Plant quickly set up a large, Ascension-based body-capture stage andsupervised the creation of a proprietary performance-control systemoperated by a joystick for one hand and a unique, multi-accessed inputdevice for the other. The tool allows artists to puppeteer simple facialmovement for certain animated characters and is resolution-independent. Thebody stage and the performance-control system permit the company to directanimated TV and commercial sequences much like live-action-in realtime andunder one roof.
“The idea is to use pieces of different technologies, including some webuild ourselves, to stage live performances of animated characters in aregular production cycle,” says Plant. “We recently shot two Captain Crunchcommercials in a single day with 320 performance-capture takes. We thenapplied that data to lower-resolution, cel-animated 2D characters, sinceCaptain Crunch is not a 3D character.”
For more complex characters, Pacific Title Mirage integrates performancecapture with the company’s proprietary LifeF/x digital animationtechnology, originally developed for medical use. A recent demo conductedfor Millimeter showed an extremely convincing, moving, digital replica of afamous actor’s face created for an upcoming feature film. LifeF/x appearsto be pushing closer to the coveted goal of creating lifelike, animatedhuman faces.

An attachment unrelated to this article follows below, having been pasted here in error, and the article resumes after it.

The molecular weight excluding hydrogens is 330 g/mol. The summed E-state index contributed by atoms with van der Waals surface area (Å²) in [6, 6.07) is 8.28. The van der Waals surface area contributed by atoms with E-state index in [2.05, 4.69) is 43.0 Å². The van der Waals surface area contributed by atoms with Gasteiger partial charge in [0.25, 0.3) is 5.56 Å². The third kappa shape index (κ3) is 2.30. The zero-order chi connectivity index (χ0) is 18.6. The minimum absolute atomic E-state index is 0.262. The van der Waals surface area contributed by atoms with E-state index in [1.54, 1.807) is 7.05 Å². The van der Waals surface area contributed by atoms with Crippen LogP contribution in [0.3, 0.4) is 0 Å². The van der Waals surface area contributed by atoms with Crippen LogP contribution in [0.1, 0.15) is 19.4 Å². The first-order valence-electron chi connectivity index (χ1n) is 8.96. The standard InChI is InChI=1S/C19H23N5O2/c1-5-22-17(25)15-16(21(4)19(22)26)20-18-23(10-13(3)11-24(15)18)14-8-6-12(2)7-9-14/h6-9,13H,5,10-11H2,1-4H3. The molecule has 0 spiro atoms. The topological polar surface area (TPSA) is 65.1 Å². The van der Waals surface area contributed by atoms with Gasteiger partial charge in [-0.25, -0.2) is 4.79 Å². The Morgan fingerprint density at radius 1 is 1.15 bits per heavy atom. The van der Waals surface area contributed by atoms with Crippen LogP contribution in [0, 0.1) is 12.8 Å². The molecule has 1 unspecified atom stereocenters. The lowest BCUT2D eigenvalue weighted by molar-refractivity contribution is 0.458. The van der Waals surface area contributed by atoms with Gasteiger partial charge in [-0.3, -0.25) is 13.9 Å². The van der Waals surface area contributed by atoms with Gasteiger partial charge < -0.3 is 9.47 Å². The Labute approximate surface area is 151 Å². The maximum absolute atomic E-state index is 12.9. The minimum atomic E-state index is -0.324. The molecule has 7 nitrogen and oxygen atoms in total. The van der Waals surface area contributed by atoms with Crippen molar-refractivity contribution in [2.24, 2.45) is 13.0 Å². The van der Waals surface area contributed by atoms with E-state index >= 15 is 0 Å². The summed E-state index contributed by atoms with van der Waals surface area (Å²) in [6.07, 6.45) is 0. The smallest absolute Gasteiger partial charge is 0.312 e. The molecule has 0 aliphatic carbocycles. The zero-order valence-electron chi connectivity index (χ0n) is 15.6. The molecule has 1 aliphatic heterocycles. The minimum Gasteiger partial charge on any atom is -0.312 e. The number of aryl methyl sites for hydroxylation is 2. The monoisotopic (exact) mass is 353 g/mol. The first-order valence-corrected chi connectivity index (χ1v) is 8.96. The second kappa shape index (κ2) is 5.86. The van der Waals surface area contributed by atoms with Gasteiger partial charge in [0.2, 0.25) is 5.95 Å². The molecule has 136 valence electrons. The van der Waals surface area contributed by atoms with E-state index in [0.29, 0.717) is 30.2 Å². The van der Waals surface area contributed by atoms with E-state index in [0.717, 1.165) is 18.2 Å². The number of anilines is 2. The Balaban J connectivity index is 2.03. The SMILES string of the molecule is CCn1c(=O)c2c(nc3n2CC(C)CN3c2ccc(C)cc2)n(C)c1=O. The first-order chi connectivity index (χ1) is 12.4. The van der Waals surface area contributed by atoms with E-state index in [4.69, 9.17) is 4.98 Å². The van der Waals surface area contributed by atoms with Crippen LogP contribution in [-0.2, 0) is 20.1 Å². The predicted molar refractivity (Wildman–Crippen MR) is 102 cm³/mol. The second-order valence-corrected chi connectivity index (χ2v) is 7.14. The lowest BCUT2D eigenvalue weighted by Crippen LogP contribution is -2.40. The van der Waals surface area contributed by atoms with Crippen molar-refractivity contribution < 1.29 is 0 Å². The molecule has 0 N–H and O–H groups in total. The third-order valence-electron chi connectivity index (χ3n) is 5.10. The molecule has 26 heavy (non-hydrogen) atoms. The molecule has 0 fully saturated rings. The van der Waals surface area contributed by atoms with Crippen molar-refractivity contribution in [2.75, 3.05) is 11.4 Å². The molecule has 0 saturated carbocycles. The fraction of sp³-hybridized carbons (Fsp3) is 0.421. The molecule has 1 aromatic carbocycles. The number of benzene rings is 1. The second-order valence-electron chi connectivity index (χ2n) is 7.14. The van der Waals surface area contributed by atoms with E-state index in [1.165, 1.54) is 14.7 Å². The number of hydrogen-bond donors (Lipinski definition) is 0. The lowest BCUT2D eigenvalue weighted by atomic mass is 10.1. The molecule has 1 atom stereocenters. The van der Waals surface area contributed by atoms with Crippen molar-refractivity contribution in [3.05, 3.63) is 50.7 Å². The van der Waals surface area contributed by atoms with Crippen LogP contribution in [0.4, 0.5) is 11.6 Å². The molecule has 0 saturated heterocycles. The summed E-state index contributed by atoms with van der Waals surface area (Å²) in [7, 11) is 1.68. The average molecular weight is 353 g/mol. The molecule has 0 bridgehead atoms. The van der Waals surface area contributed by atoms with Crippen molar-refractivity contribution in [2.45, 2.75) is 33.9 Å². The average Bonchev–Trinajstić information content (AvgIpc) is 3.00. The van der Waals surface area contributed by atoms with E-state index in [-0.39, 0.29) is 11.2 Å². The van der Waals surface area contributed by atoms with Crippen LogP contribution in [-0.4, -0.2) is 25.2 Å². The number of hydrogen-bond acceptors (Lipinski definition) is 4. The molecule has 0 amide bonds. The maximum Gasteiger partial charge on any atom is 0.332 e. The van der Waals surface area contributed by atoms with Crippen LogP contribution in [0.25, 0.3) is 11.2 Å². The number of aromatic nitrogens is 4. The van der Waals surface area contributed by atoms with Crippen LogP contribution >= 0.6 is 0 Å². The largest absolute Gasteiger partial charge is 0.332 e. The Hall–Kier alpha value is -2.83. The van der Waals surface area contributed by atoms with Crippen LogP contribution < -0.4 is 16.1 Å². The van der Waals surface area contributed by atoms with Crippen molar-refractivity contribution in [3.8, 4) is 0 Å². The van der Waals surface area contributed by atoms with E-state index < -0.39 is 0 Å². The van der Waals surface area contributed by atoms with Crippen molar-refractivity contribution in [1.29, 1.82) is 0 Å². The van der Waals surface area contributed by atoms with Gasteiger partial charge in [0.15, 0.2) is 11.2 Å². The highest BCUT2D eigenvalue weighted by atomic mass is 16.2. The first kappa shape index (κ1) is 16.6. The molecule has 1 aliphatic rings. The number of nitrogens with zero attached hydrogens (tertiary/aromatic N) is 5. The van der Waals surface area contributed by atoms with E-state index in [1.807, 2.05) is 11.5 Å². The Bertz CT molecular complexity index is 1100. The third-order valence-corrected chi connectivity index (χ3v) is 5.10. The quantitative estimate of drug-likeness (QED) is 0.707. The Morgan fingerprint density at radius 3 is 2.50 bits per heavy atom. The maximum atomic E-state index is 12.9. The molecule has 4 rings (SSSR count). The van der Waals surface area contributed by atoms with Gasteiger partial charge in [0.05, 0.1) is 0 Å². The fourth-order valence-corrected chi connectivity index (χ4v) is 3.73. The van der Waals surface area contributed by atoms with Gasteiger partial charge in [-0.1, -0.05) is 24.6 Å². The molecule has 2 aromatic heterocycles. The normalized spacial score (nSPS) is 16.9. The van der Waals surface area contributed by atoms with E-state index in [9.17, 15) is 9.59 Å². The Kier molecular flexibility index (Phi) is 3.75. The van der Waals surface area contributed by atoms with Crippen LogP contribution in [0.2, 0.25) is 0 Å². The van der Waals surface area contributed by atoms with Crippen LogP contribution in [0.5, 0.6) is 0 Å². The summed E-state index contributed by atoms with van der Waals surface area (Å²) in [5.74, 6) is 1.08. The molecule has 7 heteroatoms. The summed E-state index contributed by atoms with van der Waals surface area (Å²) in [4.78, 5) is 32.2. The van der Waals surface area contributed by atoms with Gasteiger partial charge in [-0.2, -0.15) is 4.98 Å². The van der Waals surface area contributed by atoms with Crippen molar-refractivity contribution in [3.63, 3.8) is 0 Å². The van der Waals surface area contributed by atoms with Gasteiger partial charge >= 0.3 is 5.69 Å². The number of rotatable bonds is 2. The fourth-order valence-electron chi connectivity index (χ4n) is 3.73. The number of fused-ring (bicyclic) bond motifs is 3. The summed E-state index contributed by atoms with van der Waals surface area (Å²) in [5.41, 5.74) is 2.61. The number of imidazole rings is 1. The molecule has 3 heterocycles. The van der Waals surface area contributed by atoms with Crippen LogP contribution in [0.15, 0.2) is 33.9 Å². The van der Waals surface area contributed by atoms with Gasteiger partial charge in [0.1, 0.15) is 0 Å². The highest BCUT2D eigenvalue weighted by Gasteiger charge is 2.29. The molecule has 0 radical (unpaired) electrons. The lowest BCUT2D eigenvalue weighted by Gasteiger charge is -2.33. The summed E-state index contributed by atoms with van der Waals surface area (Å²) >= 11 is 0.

According to Dr. Mark Sagar and Dr. Paul Charette, the company’sco-directors of research and development, LifeF/x uses data taken from anoptical, facial motion-capture session conducted by filming the actor withseveral high-definition cameras. No sensors are required since specialsoftware analyzes the high-def images and extracts data to digitally buildgeometric replicas of the complex movements of the actor’s face. Animatorsbuild those movements into the computer model of that face at the same timethe model itself is constructed. The CG facial model relies on data fromseveral sources to construct a face that both looks and acts like theperformer. Those sources include a Cyberscan of the face, scanned photos ormaquettes of the individual, and data from a generic, CG human facialmodel, all combined with the motion-capture data.
“The cool thing is that this system drives realistic tissue motion into thecomputer model,” Charette explains. “It is possibleto essentially fake thesame look for very short viewing periods by utilizing low-resolutiongeometry and then doing real-time texture updates. But this method, insteadof texturing a subtle facial movement, actually builds that movement withreal geometry. The wrinkles you see on this CG face are actual geometry,not texture.”
The technology also permits captured movements to be altered by animatorsor even inserted into other computer models by altering data or the modelitself, as opposed to key-framing changes. In other words, one can directthe entire animated performance even after the motion-capture session hasended.
“We can age the actor, make him younger, turn him into an alien, and stillhave those subtle facial movements that make the animated face seem to bealive,” Sagar says.